“You can go your own way! Go your own way…” ~ Fleetwood Mac
We all look up to someone.
For business leaders it may be Jack Welch, Steve Jobs or Oprah. We see and want their success. A small part of us wants their life. Their clothes, cars, houses, fame or money. So we watch, learn and emulate. We pay attention to how they talk and what they do.
Similarly, young leaders often follow in the footsteps of first bosses or co-workers. They take on their mannerisms, methods, behaviors and even moods.
Unfortunately, many people (including me) have learned the tough lesson that this isn’t the way.
In search of a magic formula
Early in my career I worked with a guy who was a very talented sales professional and master delegator. He had this energy that people loved when they first met him. After a few minutes of casual conversation, people would be practically begging to help him out.
For years I watched, learned and mimicked. As hard as I studied and tried, I never became as effective as him at sales or his ease of delegating. Did I learn some things and improve? Absolutely. But I discovered I would never have his specific magic. But it’s ok because I have my own. And so do you.
Heed Fleetwood Mac’s advice
It’s important that we develop into to the leaders we were meant to be. Not what someone else tells us we should be. Not what we see in others.
The only way to discover our own magic is to courageously begin the cycle of try-fail-adjust. Here are 5 ways to begin to find your own way:
1. Realize that what works for one, doesn’t for another
We’re all different. Just because one leader is charismatic and outgoing doesn’t mean you have to be. Many successful leaders have been introverted but very good at motivating a team.
2. Decide who you are, or someone else will
What makes you special? What do you believe in? What are your core values and priorities? How can you use your strengths to lead people? You are the only one who can answer these questions. Don’t let others try to do it for you.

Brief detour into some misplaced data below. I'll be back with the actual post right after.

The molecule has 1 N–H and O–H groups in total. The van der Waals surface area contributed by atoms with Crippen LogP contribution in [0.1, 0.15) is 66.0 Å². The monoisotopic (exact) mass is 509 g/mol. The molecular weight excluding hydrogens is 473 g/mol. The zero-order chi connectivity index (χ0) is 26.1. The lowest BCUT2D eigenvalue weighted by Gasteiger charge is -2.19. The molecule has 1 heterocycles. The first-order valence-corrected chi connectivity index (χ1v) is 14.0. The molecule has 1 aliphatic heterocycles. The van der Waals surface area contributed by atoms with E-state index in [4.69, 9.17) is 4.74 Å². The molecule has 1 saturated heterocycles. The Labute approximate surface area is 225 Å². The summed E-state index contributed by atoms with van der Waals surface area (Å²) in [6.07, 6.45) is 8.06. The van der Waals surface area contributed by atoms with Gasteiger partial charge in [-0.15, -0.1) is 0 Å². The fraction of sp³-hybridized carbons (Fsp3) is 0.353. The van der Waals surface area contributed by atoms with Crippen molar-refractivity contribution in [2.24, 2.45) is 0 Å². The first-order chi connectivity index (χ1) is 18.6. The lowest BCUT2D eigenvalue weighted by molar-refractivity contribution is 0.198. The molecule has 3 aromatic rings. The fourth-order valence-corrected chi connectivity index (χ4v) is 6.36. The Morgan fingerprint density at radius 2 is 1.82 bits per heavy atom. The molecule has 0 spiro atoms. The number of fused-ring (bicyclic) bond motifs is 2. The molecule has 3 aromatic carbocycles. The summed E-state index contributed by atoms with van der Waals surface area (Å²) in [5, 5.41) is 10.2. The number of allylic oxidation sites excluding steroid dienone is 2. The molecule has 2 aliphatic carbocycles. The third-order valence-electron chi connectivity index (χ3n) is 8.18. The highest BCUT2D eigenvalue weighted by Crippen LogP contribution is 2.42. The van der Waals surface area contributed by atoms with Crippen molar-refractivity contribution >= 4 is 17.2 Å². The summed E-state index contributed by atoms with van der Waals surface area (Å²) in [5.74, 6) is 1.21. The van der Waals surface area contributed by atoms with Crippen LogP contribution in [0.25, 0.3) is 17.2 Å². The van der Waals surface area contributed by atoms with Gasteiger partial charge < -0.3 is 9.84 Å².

3. Evaluate your examples, take only the good
As I mentioned, it’s great to learn from others. But we must carefully consider what to apply from others and what to figure out on our own. Know yourself first, take the good, and discard the bad. Don’t copycat to the point of stifling your potential.
4. Create a leadership development plan
This is no different than a fitness plan. How are you in shape and where do you need work? Be deliberate about how you’re going to develop as a leader. Read as much as possible. There are so many great leadership blogs and books out there. Check out free resources like this.
5. Try, fail and adjust
Lastly, don’t just sit there, do something. It’s important to take risks and try things to fully understand what works for you. Playing it safe is a waste of your talent and will leave you unsatisfied. Consider working with a business coach who will challenge and hold you accountable.
The most successful leaders master their own style. They watch and learn from the best who went before them, but then put their individual angle on it. We can all do this. We all have our “own way” that fits us better than someone else’s.
Now let’s go find it.
Check out the rest of the Leadership 101 series.